A new stem cheloniid turtle, Cabindachelys landanensis, gen. et sp. nov., is represented by a nearly complete skull and partial hyoid collected in lower Paleocene shallow marine deposits, equivalent to the offshore Landana Formation, near the town of Landana in Cabinda, Angola. A partial chelonioid carapace previously reported from this locality is referred here to C. landanensis. Cabindachelys landanensis possesses clear synapomorphies of Pan-Cheloniidae, including a rod-like rostrum basisphenoidale, V-shaped basisphenoid crest, and secondary palate, but also retains a reduced foramen palatinum posterius, unlike most other pan-cheloniids. Phylogenetic analysis suggests that C. landanensis forms a weakly-supported clade with Erquelinnesia gosseleti, Euclastes acutirostris, Euclastes wielandi and Terlinguachelys fischbecki, although a close relationship between the protostegid T. fischbecki and these durophagous pan-cheloniids is unlikely. The Paleocene–Eocene strata near Landana have produced a number of turtle fossils, including the holotype specimen of the pleurodire Taphrosphys congolensis. A turtle humerus collected c. 1 m above the holotype skull of C. landanensis differs from humeri of chelonioids and Taphrosphys, indicating that a third turtle taxon is present at Landana. Cheloniid fossil material is rare in the Landana assemblage, in comparison with the abundant remains of Taphrosphys congolensis found throughout the stratigraphic section. This disparity implies that C. landanensis preferred open marine habitats, whereas Taphrosphys congolensis spent more time in nearshore environments. The appearance of new durophagous species such as C. landanensis in the early Paleocene reflects the rapid radiation of pan-cheloniids as they diversified into open niches following the K–Pg extinction.

Myers, T. S., Polcyn M. J., Mateus O., Vineyard D. P., Gon?alves A. O., & Jacobs L. L. (2018).  A new durophagous stem cheloniid turtle from the lower Paleocene of Cabinda, Angola. Papers in Palaeontology. 4, 161-176., Number 2 Abstract
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Myers, T. S., Mateus O., Polcyn M. J., Vineyard D., & Jacobs L. L. (2016).  A new chelonioid turtle from the Paleocene of Cabinda, Angola. Journal of Vertebrate Paleontology, Program and Abstracts, 2016, p. 194.. 194. Abstract
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Pais, {J. J. C. }, Kullberg {J. C. R. }, de} Melo {J. M. D. J., Mateus O., & de} Almeida {J. A. (2013).  Arrábida - al-rábita. , 1: Associação de Municípos da Região de Lisboa Abstract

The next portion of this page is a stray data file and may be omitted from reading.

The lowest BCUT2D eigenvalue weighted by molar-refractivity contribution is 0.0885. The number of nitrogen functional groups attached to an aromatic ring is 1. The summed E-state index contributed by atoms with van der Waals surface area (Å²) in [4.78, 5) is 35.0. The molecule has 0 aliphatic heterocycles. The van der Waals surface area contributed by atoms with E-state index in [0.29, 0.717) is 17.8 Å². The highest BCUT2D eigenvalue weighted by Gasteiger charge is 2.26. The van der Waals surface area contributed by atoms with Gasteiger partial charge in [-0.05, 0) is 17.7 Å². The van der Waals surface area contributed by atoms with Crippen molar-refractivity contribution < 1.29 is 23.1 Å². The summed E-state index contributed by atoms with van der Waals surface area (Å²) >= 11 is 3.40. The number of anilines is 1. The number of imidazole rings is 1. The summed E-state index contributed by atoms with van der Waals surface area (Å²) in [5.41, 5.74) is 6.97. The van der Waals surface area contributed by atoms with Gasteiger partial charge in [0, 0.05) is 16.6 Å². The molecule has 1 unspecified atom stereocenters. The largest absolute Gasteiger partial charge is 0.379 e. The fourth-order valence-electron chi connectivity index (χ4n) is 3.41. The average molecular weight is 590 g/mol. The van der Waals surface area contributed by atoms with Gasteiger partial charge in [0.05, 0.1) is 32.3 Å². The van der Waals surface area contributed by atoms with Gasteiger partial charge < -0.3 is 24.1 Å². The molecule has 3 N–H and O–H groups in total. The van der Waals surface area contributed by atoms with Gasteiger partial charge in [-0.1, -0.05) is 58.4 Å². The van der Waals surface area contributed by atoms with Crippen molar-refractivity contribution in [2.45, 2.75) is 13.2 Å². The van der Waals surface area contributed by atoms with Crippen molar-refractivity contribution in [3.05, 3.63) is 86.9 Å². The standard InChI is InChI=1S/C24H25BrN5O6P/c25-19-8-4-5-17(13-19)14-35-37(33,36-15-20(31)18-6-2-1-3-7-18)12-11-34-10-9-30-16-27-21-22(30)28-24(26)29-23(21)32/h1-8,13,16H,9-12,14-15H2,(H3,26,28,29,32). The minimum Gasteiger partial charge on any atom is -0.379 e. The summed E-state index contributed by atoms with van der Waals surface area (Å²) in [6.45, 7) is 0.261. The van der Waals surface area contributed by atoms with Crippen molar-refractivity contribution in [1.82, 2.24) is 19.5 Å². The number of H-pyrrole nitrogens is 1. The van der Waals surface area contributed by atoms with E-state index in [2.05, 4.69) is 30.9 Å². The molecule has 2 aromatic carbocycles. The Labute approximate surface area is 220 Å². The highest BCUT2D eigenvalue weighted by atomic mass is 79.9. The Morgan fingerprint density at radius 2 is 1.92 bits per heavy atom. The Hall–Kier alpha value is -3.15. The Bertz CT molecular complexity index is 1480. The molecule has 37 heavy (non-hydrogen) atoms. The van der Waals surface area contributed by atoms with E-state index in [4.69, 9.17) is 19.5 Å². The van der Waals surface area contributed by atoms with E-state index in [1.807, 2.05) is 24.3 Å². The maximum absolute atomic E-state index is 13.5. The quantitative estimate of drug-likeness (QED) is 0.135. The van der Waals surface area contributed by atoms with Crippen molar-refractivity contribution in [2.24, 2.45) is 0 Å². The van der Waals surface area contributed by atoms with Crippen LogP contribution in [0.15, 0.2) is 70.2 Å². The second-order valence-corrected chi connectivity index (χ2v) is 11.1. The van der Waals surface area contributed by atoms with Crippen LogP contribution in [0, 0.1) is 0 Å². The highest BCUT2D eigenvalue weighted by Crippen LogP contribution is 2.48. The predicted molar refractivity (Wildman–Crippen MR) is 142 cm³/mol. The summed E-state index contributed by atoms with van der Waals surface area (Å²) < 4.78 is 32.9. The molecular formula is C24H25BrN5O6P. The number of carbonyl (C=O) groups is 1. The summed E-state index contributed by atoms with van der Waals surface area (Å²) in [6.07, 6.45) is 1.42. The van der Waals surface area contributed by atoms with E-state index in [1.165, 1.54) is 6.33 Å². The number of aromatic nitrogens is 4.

The publication of the present work - rightly designated as the book of Arrabida's nomination file for inscription on the World Heritage list - has for all of us a special significance as it represents, in a sense, the culmination of a complex, challenging and rewarding process. As is widely known, the Arrábida is included since 2004 in UNESCO's Portuguese tentative list, with AMRS being one of this process' promoters. It wouldn't be appropriate to describe here all the details, but it is fair to say that since 2004 to the present day, we've come a long way in recovering and valuing the Arrábida. It is with sincere satisfaction that we can say: our knowledge of the Property is now deeper, up to date and much more accurate, doing justice to the exceptional values contained within the Arrábida - which is well expressed in the work now published, based on researches and works of the highest scientific value. This is also a regional development project, to value our lands, people and the natural and cultural heritage. The Setúbal's Peninsula is a region that contains within its territory a vast natural and cultural heritage, being the Arrábida one of the most beautiful and significant natural areas in the Mediterranean. The Arrábida Mountain is a place with its own identity, being the result of a long history of Man's adaptation to Nature. It is a place of unmistakable aesthetic beauty, a unique place where nature and culture intertwine; it is a place of contrasts, of land and sea, sky and mountains, a place of combined actions by Man and Nature. Place of vibrant social practices, of rituals and festivals, of knowledge, of representations and expressions, of instruments, objects and artifacts. Place with a history that must be preserved and bequeathed to future generations. Place with monuments of vanished civilizations, but also of living traditions. These are some of the values supporting the Arrábida's nomination for the World's Heritage list. It is a complex and demanding nomination file, which this work is an illustrative sample of. A mixed application - as it includes both the natural and cultural heritage - which, given the richness and uniqueness of the Property in question, is fully justified. It is our profound conviction that this Nomination streamlines the potential of our region, bringing benefits not only to the local population, but also to the whole country. To that extent, it is also a sign of hope and confidence showing that it is possible to build a different future; that by investing in our people, in their abilities, knowledge and traditions, it is possible to create a sustainable development; that is possible to leave for future generations a legacy of which we are proud of having worked on. To be able enjoy this magnificent edition is a step in that direction.